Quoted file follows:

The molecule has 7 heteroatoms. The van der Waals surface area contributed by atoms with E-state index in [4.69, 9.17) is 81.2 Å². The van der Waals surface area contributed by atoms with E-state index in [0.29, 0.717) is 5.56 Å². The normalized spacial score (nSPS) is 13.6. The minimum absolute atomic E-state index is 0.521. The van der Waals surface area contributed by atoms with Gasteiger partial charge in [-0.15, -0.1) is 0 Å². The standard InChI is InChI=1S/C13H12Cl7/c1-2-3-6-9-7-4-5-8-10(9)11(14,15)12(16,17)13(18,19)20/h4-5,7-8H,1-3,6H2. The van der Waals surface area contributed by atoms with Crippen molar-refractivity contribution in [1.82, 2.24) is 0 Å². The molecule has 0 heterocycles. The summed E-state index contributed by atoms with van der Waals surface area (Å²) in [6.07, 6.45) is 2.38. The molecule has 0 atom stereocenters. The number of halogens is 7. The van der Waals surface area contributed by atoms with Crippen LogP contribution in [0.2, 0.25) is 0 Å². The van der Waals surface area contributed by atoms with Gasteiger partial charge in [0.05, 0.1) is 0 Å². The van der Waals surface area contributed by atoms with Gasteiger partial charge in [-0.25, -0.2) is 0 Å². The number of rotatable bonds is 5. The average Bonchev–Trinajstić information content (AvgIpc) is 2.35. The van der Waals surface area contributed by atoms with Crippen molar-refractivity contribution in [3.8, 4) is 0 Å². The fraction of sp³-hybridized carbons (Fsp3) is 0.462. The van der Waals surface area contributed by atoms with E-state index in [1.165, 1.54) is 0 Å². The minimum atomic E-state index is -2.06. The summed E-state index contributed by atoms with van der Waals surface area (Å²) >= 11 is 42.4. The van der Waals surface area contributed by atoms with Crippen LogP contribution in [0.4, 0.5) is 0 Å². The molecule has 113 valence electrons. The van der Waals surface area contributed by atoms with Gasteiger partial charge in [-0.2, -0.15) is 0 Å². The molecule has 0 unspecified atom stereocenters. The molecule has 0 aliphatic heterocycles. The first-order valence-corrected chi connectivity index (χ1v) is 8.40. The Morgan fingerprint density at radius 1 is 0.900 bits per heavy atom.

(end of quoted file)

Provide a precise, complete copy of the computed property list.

The molecule has 7 heteroatoms. The van der Waals surface area contributed by atoms with E-state index in [4.69, 9.17) is 81.2 Å². The van der Waals surface area contributed by atoms with E-state index in [0.29, 0.717) is 5.56 Å². The normalized spacial score (nSPS) is 13.6. The minimum absolute atomic E-state index is 0.521. The van der Waals surface area contributed by atoms with Gasteiger partial charge in [-0.15, -0.1) is 0 Å². The standard InChI is InChI=1S/C13H12Cl7/c1-2-3-6-9-7-4-5-8-10(9)11(14,15)12(16,17)13(18,19)20/h4-5,7-8H,1-3,6H2. The van der Waals surface area contributed by atoms with Crippen molar-refractivity contribution in [1.82, 2.24) is 0 Å². The molecule has 0 heterocycles. The summed E-state index contributed by atoms with van der Waals surface area (Å²) in [6.07, 6.45) is 2.38. The molecule has 0 atom stereocenters. The number of halogens is 7. The van der Waals surface area contributed by atoms with Crippen LogP contribution in [0.2, 0.25) is 0 Å². The van der Waals surface area contributed by atoms with Gasteiger partial charge in [0.05, 0.1) is 0 Å². The van der Waals surface area contributed by atoms with Gasteiger partial charge in [-0.25, -0.2) is 0 Å². The number of rotatable bonds is 5. The average Bonchev–Trinajstić information content (AvgIpc) is 2.35. The van der Waals surface area contributed by atoms with Crippen molar-refractivity contribution in [3.8, 4) is 0 Å². The fraction of sp³-hybridized carbons (Fsp3) is 0.462. The van der Waals surface area contributed by atoms with E-state index in [1.165, 1.54) is 0 Å². The minimum atomic E-state index is -2.06. The summed E-state index contributed by atoms with van der Waals surface area (Å²) >= 11 is 42.4. The van der Waals surface area contributed by atoms with Crippen LogP contribution in [0.4, 0.5) is 0 Å². The molecule has 113 valence electrons. The van der Waals surface area contributed by atoms with Gasteiger partial charge in [-0.2, -0.15) is 0 Å². The molecule has 0 unspecified atom stereocenters. The molecule has 0 aliphatic heterocycles. The first-order valence-corrected chi connectivity index (χ1v) is 8.40. The Morgan fingerprint density at radius 1 is 0.900 bits per heavy atom.